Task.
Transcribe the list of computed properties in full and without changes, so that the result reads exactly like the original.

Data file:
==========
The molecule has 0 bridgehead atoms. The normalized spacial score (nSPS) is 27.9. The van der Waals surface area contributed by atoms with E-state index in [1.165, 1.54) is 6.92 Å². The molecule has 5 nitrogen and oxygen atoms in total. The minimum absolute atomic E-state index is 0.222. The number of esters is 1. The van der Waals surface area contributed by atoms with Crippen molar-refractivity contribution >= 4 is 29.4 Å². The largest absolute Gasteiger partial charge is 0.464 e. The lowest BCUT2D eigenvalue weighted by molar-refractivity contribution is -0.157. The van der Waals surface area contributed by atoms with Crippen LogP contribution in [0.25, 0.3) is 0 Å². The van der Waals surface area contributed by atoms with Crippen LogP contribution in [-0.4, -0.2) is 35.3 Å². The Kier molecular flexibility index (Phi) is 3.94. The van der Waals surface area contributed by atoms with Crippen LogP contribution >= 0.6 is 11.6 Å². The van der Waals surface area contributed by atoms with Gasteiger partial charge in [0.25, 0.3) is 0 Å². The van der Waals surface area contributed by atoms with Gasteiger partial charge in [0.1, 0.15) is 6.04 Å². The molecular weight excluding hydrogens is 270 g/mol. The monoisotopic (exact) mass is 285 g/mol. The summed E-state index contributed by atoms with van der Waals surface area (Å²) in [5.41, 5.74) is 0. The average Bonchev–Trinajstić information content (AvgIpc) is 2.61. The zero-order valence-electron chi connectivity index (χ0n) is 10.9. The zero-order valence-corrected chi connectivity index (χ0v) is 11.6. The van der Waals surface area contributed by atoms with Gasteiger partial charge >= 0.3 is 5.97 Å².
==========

The molecule has 0 bridgehead atoms. The normalized spacial score (nSPS) is 27.9. The van der Waals surface area contributed by atoms with E-state index in [1.165, 1.54) is 6.92 Å². The molecule has 5 nitrogen and oxygen atoms in total. The minimum absolute atomic E-state index is 0.222. The number of esters is 1. The van der Waals surface area contributed by atoms with Crippen molar-refractivity contribution >= 4 is 29.4 Å². The largest absolute Gasteiger partial charge is 0.464 e. The lowest BCUT2D eigenvalue weighted by molar-refractivity contribution is -0.157. The van der Waals surface area contributed by atoms with Crippen LogP contribution in [0.25, 0.3) is 0 Å². The van der Waals surface area contributed by atoms with Crippen LogP contribution in [-0.4, -0.2) is 35.3 Å². The Kier molecular flexibility index (Phi) is 3.94. The van der Waals surface area contributed by atoms with Crippen LogP contribution >= 0.6 is 11.6 Å². The van der Waals surface area contributed by atoms with Gasteiger partial charge in [0.25, 0.3) is 0 Å². The van der Waals surface area contributed by atoms with Gasteiger partial charge in [0.1, 0.15) is 6.04 Å². The molecular weight excluding hydrogens is 270 g/mol. The monoisotopic (exact) mass is 285 g/mol. The summed E-state index contributed by atoms with van der Waals surface area (Å²) in [5.41, 5.74) is 0. The average Bonchev–Trinajstić information content (AvgIpc) is 2.61. The zero-order valence-electron chi connectivity index (χ0n) is 10.9. The zero-order valence-corrected chi connectivity index (χ0v) is 11.6. The van der Waals surface area contributed by atoms with Gasteiger partial charge >= 0.3 is 5.97 Å².